Haha, those aren't easy questions to answer! However I'll try my best, and maybe with my reply and apokalipse's, you'll have a better view of these matters.
1) This one is easy. One Hertz
means simply one cycle per second
. So naturally a Mhz
is a million cycles per second
. It's then obvious that at 1Mhz, each cycle takes 0.000001 seconds (one millionth of a second, or one microsecond
). So if your CPU has a clock speed of 2166MHz, it means each cycle takes 0.0000000005 seconds (that's 0.5 nanoseconds
). Increasing the speed by 1Mhz wouldn't make that much of a difference, since it's already running very fast.
2) When a CPU is "processing" information it's doing four basic things in this particular order: READS
an instruction from the memory, DECODES
the instruction so that it can understand it, EXECUTES
the instruction on the data in the memory, and finally WRITES
the resulting data in the memory. The clock of the CPU just makes sure this sequence of steps is carried out one by one.
3) This is obviously a very complex question. If it were simple, then CPU makers such as Intel and AMD wouldn't be working so hard to produce better and better CPUs. But I think that with the new Conroe CPUs, Intel has proved that a good architecture
is what can potentially give the best performance. Cache is "internal memory" of the CPU, very fast memory at that, but as has been shown by recent benchmarks, it doesn't substantially affects performance.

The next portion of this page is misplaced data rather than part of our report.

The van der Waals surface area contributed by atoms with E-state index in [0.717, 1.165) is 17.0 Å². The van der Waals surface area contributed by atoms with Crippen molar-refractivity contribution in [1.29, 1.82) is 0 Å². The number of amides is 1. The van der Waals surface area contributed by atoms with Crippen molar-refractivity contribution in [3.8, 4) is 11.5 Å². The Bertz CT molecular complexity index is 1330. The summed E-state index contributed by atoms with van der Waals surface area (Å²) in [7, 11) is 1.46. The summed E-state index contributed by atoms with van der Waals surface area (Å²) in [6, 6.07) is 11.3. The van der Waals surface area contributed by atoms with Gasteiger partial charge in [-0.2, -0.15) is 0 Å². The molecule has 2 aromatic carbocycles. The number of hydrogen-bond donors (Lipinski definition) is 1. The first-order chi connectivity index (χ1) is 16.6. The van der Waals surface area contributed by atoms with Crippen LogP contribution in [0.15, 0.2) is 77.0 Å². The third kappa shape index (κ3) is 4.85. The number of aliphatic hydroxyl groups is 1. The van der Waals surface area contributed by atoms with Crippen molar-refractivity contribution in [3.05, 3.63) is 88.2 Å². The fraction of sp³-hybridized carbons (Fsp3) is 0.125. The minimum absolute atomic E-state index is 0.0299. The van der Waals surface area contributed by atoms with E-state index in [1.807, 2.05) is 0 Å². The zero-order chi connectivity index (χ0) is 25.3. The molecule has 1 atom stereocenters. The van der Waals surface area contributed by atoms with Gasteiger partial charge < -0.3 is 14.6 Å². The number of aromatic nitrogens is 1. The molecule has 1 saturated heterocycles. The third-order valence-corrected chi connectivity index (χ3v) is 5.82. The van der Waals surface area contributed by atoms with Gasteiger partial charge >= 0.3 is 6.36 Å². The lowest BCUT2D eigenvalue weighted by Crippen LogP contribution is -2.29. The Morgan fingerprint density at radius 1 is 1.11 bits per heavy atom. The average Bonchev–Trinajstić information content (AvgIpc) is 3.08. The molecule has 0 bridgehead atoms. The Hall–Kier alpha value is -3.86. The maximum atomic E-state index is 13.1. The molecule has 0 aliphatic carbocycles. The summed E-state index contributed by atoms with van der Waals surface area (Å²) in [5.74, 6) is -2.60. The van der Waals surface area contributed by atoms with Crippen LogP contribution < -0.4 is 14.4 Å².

4) The transistors inside a CPU aren't like the ordinary transistors you can buy at your local electronics shop (these are called bipolar junction transistors). CPUs use a special kind of transistor called MOSFET
, which stands for Metal Oxyde Semiconductor Field Effect Transistor
. How a transistor works, and particularly, how the Field Effect Transistor works, would be very hard to explain unless you're initiated in electronics (and even solid-state physics).
What you need to know, is that transistors allow us to build logic gates
, which are tiny pieces of electronics that can simulate logic functions: AND, OR, NOT, etc, like those apokalipse posted. Transistors also allow to build circuits that can "read" or "write" data from a certain place (like memory).
FETs can be made much smaller than common transistors, so this is why they are used in CPUs. The smaller these FETs are, the better, since they will use less power and more can be packed on the chip die. Current CPU technology is based on a 65nm process
, which means the smallest structures inside a CPU are aprox 65 nanometers in size!
How small is a nanometer? Neurons are typically around 50 nanometers across, the AIDS virus is around 120 nm in diameter, a human red blood cell is typically 6000-8000 nm in diameter, and a human hair typically is 80000 nm in diameter. (from Wiki)
5) How it's built? That I wouldn't really know. I believe it's just a semiconductor wafer on which electronic structures (yes, ultimately made out of transistors) are inserted. When zoomed-in, a CPU looks like a city, each "building" performing some specific function. Here's a pic of the die of a CPU (Athlon64) with some details:
Whew!! That was long! I hope that I was clear enough. These are indeed difficult questions.